Potential Impact of Gleason Grade Reproducibility on Active Surveillance Management in Prostate Cancer: A Multi-Institutional Study of Patients Enrolled in a Prospective Active Surveillance Study (PASS).
Jesse K McKenney, Jeff Simko, Michael Bonham, Lawrence D True, Sarah Hawley, Lisa Newcomb, PASS Pathology Group, Peter R Carroll, James D Brooks. Stanford, Stanford, CA; University of California, San Francisco; University of Washington, Seattle; Canary Foundation, Palo Alto, CA
Background: The impact of Gleason grade reproducibility on the management of patients in an active surveillance protocol has not been fully addressed.
Design: Three sets of digital images, each comprised of 17 separate prostatic carcinomas on core needle biopsy, were constructed [set 1 (classic Gleason patterns), set 2 (tangential Gleason pattern 3 vs Gleason pattern 4), set 3 (intraobserver test with same cases as set 2). Eleven pathologists from the PASS study sites assigned Gleason scores for each case. Interobserver and intraobserver reproducibility was assessed for assignment of the highest Gleason pattern (3 vs 4 or higher). In addition, a set of prostate needle core biopsies from of 97 consecutive patients enrolled in an active surveillance study (Canary PASS) were identified and those with available glass slides (n=82) were re-reviewed to determine the frequency of cases requiring the distinction of tangentially sectioned well-formed glands (Gleason pattern 3) from focally poorly formed glands (Gleason pattern 4).
Results: Interobserver reproducibility for classic Gleason patterns was “substantial” (Light's kappa: 0.76). Varying interpretation of carcinoma glands as tangentially sectioned Gleason pattern 3 or small poorly formed glands of Gleason pattern 4 led to the rare discrepancy in this test set. Interobserver reproducibility in test set 2 was only “fair” (Light's kappa: 0.26). Intraobserver reproducibility between sets 2 and 3 for each observer ranged from 65% to 100% (mean 81.5%; median 82%). In the set of biopsies retrospectively reviewed from 82 patients on active surveillance, 61 patients had carcinoma. 15 (24.5%) of these 61 patients had a set of biopsies with at least one focus in which the distinction between tangentially sectioned Gleason pattern 3 glands and focal poorly formed Gleason pattern 4 glands had to be carefully considered.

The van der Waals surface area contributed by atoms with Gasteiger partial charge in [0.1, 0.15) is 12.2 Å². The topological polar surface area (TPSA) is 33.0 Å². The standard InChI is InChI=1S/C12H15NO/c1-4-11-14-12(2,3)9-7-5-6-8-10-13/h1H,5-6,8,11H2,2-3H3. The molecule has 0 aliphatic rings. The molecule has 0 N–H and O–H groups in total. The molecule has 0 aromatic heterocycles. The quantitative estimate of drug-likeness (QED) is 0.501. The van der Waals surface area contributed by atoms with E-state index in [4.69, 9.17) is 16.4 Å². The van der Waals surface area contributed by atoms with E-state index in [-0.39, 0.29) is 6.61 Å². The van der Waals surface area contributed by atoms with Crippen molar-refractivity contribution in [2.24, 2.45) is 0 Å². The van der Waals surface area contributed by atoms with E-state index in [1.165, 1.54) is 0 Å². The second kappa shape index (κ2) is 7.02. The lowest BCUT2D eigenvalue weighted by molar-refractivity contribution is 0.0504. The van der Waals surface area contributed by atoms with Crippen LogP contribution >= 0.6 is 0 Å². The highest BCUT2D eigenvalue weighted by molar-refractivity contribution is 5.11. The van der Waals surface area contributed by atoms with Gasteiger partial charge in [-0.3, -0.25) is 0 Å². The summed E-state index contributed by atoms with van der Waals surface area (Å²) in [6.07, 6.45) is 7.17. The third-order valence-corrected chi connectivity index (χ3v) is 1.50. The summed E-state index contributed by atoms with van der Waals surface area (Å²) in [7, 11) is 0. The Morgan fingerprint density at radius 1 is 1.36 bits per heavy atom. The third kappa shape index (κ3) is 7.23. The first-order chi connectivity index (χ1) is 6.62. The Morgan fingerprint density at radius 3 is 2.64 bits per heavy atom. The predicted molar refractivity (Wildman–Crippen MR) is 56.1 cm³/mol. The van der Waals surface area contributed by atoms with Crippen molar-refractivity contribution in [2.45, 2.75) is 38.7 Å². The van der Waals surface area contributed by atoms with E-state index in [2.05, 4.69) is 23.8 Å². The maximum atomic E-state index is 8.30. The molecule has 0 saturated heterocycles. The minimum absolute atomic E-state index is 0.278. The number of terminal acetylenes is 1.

Conclusions: Reproducibility of grading classic Gleason patterns is high. However, variability in grading occurred in making the distinction between tangentially sectioned pattern 3 glands and the subset of pattern 4 glands that are poorly formed glands. Developing universally accepted histologic and/or molecular criteria for distinguishing these patterns and, subsequently, characterizing their natural history would be useful in the management of patients on active surveillance.
Category: Genitourinary (including renal tumors)
Wednesday, March 2, 2011 9:30 AM
Poster Session V # 69, Wednesday Morning